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Eagleswood Military Academy


Eagleswood Military Academy

George Inness House
Eagleswood Mansion
Location 313 Convery Blvd
Perth Amboy, New Jersey
Architectural style Second Empire
NRHP Reference # 79003250[1]
NJRHP # 1893[2]
Significant dates
Added to NRHP October 10, 1979
Designated NJRHP July 21, 1979

The Eagleswood Military Academy was a private military academy in Perth Amboy, New Jersey which served antebellum educational needs.

The Eagleswood Military Academy was started by Rebecca Spring (1812–1911) and Marcus Spring (1810–1874) in 1861 in the vicinity of the Route 35/Smith Street intersection.[3] The Springs initially started the Raritan Bay Union, as a utopian community in 1853, but the Union closed in 1860.[4] Rebecca had the bodies of A.D. Stevens and A.E. Hazlett, from John Brown's raid on Harpers Ferry, buried on her property.[5]

The grounds, approximately 260 acres, were recorded in the largest survey conducted by Henry David Thoreau.[6] The Eagleswood Mansion was located on the grounds. The house was listed on the New Jersey Register of Historic Places and the National Register of Historic Places as the The George Inness House and was demolished in 1993.[1][2] George Inness, the American painter, stayed at the home in the 1860s. Edward L. Kemeys (1843 – 1907) was another artist who spent time in residence at Eagleswood.[7]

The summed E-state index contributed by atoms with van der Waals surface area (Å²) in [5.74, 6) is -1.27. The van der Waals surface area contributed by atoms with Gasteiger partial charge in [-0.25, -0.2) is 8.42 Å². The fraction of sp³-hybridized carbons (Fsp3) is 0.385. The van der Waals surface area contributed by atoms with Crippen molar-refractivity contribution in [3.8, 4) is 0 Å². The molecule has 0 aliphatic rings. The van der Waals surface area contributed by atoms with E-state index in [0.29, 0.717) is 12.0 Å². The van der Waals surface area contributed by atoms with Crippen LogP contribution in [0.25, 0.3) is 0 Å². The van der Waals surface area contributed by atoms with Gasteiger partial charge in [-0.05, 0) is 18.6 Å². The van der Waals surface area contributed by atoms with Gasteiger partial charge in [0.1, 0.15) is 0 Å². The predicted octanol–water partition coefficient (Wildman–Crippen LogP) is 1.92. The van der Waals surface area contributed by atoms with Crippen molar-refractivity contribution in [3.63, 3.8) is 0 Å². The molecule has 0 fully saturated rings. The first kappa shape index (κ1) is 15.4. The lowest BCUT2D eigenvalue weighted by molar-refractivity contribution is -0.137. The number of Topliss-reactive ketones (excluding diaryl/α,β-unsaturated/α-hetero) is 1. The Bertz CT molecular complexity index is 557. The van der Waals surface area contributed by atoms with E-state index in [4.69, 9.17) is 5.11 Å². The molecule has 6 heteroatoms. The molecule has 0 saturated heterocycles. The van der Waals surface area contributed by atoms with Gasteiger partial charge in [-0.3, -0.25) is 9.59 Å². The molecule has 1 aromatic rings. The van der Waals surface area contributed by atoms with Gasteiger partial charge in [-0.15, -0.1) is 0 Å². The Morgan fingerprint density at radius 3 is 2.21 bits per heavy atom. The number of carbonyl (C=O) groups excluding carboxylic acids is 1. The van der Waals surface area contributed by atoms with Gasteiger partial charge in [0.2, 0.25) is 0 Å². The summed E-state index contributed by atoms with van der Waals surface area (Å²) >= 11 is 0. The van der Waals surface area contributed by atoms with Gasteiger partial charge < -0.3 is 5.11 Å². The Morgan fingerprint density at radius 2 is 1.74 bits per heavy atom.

The start of the American Civil War caused many of the Academy's teachers to join the war effort and the school was forced to close, having inadequate staff and enrollment to continue its existence. Several years later, the site became the Eagleswood Park Hotel until 1888, when the Eagleswood estate was sold by the Mutual Benefit Life Insurance Company to Calvin Pardee. He built a ceramic tile company on the site.

Notable Students

See also


  1. ^ a b "New Jersey - Middlesex County". National Register of Historic Places. Retrieved 2011-07-05. 
  2. ^ a b "New Jersey and National Registers of Historic Places – Middlesex County". NJ DEP – Historic Preservation Office. June 2, 2011. p. 7. Retrieved 2011-06-06. 
  3. ^ [1]
  4. ^
  5. New York Times. August 29, 1899. 
  6. ^
  7. ^ "The History of Perth Amboy". City of Perth Amboy. Retrieved 2011-06-06. 

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